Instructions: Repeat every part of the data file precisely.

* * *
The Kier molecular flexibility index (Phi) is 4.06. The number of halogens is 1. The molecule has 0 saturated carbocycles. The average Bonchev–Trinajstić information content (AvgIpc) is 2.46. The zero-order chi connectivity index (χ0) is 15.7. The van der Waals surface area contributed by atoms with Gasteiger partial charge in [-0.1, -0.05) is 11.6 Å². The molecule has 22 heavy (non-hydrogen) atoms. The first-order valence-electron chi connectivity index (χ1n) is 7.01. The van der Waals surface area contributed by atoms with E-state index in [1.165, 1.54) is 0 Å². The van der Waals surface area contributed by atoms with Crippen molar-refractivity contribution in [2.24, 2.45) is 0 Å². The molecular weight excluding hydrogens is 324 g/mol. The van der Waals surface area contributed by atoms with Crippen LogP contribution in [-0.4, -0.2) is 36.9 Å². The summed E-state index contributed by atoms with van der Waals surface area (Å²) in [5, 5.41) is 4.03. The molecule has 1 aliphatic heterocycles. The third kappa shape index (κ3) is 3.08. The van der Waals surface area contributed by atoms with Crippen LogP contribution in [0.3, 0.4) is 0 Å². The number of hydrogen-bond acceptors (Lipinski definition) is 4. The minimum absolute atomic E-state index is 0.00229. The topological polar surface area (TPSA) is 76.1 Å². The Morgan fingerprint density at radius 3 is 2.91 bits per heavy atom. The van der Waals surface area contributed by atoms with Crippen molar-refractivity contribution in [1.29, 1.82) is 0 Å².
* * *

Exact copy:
The Kier molecular flexibility index (Phi) is 4.06. The number of halogens is 1. The molecule has 0 saturated carbocycles. The average Bonchev–Trinajstić information content (AvgIpc) is 2.46. The zero-order chi connectivity index (χ0) is 15.7. The van der Waals surface area contributed by atoms with Gasteiger partial charge in [-0.1, -0.05) is 11.6 Å². The molecule has 22 heavy (non-hydrogen) atoms. The first-order valence-electron chi connectivity index (χ1n) is 7.01. The van der Waals surface area contributed by atoms with E-state index in [1.165, 1.54) is 0 Å². The van der Waals surface area contributed by atoms with Crippen molar-refractivity contribution in [2.24, 2.45) is 0 Å². The molecular weight excluding hydrogens is 324 g/mol. The van der Waals surface area contributed by atoms with Crippen LogP contribution in [-0.4, -0.2) is 36.9 Å². The summed E-state index contributed by atoms with van der Waals surface area (Å²) in [5, 5.41) is 4.03. The molecule has 1 aliphatic heterocycles. The third kappa shape index (κ3) is 3.08. The van der Waals surface area contributed by atoms with Crippen LogP contribution in [0.3, 0.4) is 0 Å². The number of hydrogen-bond acceptors (Lipinski definition) is 4. The minimum absolute atomic E-state index is 0.00229. The topological polar surface area (TPSA) is 76.1 Å². The Morgan fingerprint density at radius 3 is 2.91 bits per heavy atom. The van der Waals surface area contributed by atoms with Crippen molar-refractivity contribution in [1.29, 1.82) is 0 Å².